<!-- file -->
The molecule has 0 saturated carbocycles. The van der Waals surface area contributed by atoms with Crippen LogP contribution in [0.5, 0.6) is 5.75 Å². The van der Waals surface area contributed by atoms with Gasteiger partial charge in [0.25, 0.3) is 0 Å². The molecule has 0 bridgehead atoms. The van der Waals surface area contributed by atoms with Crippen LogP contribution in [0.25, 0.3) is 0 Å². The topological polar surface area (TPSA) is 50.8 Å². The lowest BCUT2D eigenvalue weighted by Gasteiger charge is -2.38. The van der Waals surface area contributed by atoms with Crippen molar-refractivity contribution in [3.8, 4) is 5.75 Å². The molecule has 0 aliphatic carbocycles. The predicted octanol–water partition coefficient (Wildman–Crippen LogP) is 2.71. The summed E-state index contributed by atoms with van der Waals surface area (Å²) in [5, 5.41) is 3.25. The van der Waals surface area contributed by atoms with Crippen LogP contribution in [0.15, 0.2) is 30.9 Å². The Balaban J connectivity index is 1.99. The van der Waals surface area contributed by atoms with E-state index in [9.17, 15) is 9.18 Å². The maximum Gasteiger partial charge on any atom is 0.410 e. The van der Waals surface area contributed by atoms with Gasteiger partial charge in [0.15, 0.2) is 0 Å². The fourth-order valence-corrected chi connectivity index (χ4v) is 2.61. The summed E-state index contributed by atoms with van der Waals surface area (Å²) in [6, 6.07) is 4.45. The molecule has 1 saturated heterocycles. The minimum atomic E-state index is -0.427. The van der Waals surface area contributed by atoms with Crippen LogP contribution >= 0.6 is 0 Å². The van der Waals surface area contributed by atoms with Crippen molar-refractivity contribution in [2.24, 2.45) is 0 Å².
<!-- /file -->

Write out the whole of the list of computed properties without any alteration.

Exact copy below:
The molecule has 0 saturated carbocycles. The van der Waals surface area contributed by atoms with Crippen LogP contribution in [0.5, 0.6) is 5.75 Å². The van der Waals surface area contributed by atoms with Gasteiger partial charge in [0.25, 0.3) is 0 Å². The molecule has 0 bridgehead atoms. The van der Waals surface area contributed by atoms with Crippen LogP contribution in [0.25, 0.3) is 0 Å². The topological polar surface area (TPSA) is 50.8 Å². The lowest BCUT2D eigenvalue weighted by Gasteiger charge is -2.38. The van der Waals surface area contributed by atoms with Crippen molar-refractivity contribution in [3.8, 4) is 5.75 Å². The molecule has 0 aliphatic carbocycles. The predicted octanol–water partition coefficient (Wildman–Crippen LogP) is 2.71. The summed E-state index contributed by atoms with van der Waals surface area (Å²) in [5, 5.41) is 3.25. The van der Waals surface area contributed by atoms with Crippen LogP contribution in [0.15, 0.2) is 30.9 Å². The Balaban J connectivity index is 1.99. The van der Waals surface area contributed by atoms with E-state index in [9.17, 15) is 9.18 Å². The maximum Gasteiger partial charge on any atom is 0.410 e. The van der Waals surface area contributed by atoms with Gasteiger partial charge in [0.15, 0.2) is 0 Å². The fourth-order valence-corrected chi connectivity index (χ4v) is 2.61. The summed E-state index contributed by atoms with van der Waals surface area (Å²) in [6, 6.07) is 4.45. The molecule has 1 saturated heterocycles. The minimum atomic E-state index is -0.427. The van der Waals surface area contributed by atoms with Crippen LogP contribution >= 0.6 is 0 Å². The van der Waals surface area contributed by atoms with Crippen molar-refractivity contribution in [2.24, 2.45) is 0 Å².